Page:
Similarly, Catholics Carl and Margaret Karcher, friends of the Snyder family and founders of Carl’s Jr., used their wealth to fund an array of faith-based institutions and guide their company. Carl's Jr., Domino's, Waffle House, and Chick-fil-A have all expressed their love of God and Republicans.

Some folks just can’t help themselves but when there are soooo many fabulous local food joints to choose from, why would anyone support these yay-hooz anyhow?

5.
I was a sixteen years young when the Jerry Hahn Brotherhood album was released in 1970. I still have my original copy plus another I found in a cut-out bin some time ago (when there were record stores). Most of the stellar songs were penned by Topekan Lane Tietgen but they snuck in an Ornette Coleman song because they COULD. It was a time of experimentation and these guys were all over the map with jazz, country, blues, rock, and gospel in a strange brew of fresh sounds. They were Jerry Hahn on guitar, banjo, and vocals, George Marsh on drums, Clyde Graves on bass, and the amazing Mike Finnigan on vocals, organ, piano, and harp.

My brother Greg, of course, turned me on to these guys and, like The Band, my eyes were bulging and my ears were on fire. Rawk (Cream, Zep, etc…) never did much for me but this stuff…holy cow. In those days I was doing everything I could to cop licks from George Marsh. Oddly enough, we are now Facebook friends.

Here’s one of my favorite cuts from that album, Time’s Caught Up With You.

Y’all know who Bill Champlin is, right? Sons of Champlin, fifteen years with the band Chicago. That guy. Great singer, keyboard player. Jake Feinberg, a music fan and archivist here in Tucson, had interviewed Champlin in 2013 and he had this to say:

Let me tell you a story about The Jerry Hahn Brotherhood. I'm sitting around Marin County and it's really just a bunch of rock bands. A lot of music going on but nothing like The Sons. We were at the top of the game, just for a minute. Just like anybody else we were enjoying our “big fish in small pond 15 minutes of fame.”

I was pretty full of myself which 20/21 year olds have a tendency to be. "I'm the blue eyed soul guy, playing B-3 and singing RnB." I was still nice to people but I was getting full of myself a little bit. In that neck of the woods people were starting to buy our bullshit.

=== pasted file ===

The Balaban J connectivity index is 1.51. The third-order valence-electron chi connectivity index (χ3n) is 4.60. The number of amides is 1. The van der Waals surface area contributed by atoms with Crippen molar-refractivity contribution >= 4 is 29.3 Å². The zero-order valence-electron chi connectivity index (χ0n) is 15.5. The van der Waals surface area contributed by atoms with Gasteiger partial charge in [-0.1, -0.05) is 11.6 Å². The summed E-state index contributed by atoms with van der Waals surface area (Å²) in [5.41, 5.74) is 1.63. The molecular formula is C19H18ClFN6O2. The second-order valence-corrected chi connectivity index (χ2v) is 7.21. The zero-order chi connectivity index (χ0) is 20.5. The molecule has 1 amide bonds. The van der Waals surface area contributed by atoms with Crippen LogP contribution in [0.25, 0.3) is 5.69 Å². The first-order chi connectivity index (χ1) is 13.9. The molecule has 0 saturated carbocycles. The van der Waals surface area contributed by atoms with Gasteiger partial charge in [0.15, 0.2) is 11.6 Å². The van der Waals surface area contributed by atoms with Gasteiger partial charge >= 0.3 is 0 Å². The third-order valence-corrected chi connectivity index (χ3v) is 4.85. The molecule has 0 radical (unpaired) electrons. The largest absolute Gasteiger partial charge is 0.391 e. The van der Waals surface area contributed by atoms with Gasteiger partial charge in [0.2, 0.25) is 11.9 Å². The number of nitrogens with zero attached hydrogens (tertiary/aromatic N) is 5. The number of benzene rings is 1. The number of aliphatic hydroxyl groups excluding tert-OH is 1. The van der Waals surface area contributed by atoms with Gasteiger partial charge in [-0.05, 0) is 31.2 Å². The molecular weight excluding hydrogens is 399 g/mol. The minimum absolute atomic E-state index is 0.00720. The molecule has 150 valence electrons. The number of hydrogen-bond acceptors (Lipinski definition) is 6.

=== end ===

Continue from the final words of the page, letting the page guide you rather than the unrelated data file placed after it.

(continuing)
Somebody said, "hey you got to go hear the Jerry Hahn Brotherhood. I went to see them at the Inn of the Beginning in Cotati. There's George Marsh and Mel (Graves) and Jerry and they're all "jazz balls." Then I look over and there's this Hammond Organ with a tractor seat for a bench. This tall 6'6' guy (Mike Finnigan) with Oshkosh overalls on comes out and they start to play. I said, "oh boy, there's a new sheriff in town.” Then he sang and I said, "oh my god, whatever I thought of myself just went down a whole lot."

I thought, "well that's cool, now I can get off of this bullshit and get around to just doing music. Not try to walk around with my head up my ass.”

Finnigan went on to form Finnigan and Wood, with Wichita guitarist Jerry Wood and a cast of great R&B musicians. They released Crazed Hipsters on Blue Thumb Records in 1972, another one of which I have a couple copies. Wore out the first one. The list is few who could match those golden pipes of his. My God, that man could sing, along with his stellar, lean style on the Hammond B3.

I only met Finnigan a time or two but our mutual friend list is extensive. We were ‘friends’ on Facebook and I was a big fan of his razor sharp political commentary, and it was plainly obvious he did not suffer fools. After he went silent a year or so ago, I knew it had to be something serious to keep him from posting.

When I got my first SLR camera in the mid-70s, one of my very first shoots to test it out was a Finnigan and Wood gig at Off-the-Wall Hall in Lawrence, Kansas.

His last gigs, I believe, were his shows with Bonnie Raitt and the more casual shows, pre-COVID, at Bill and Maggie Lynch’s Write Off Room in Los Angeles with Bill on guitar and vocal, James Gadson on drums, and Abe Laboriel on bass. Witness greatness as Bonnie hands over the reins to Mike…

RIP, Mike.

And now…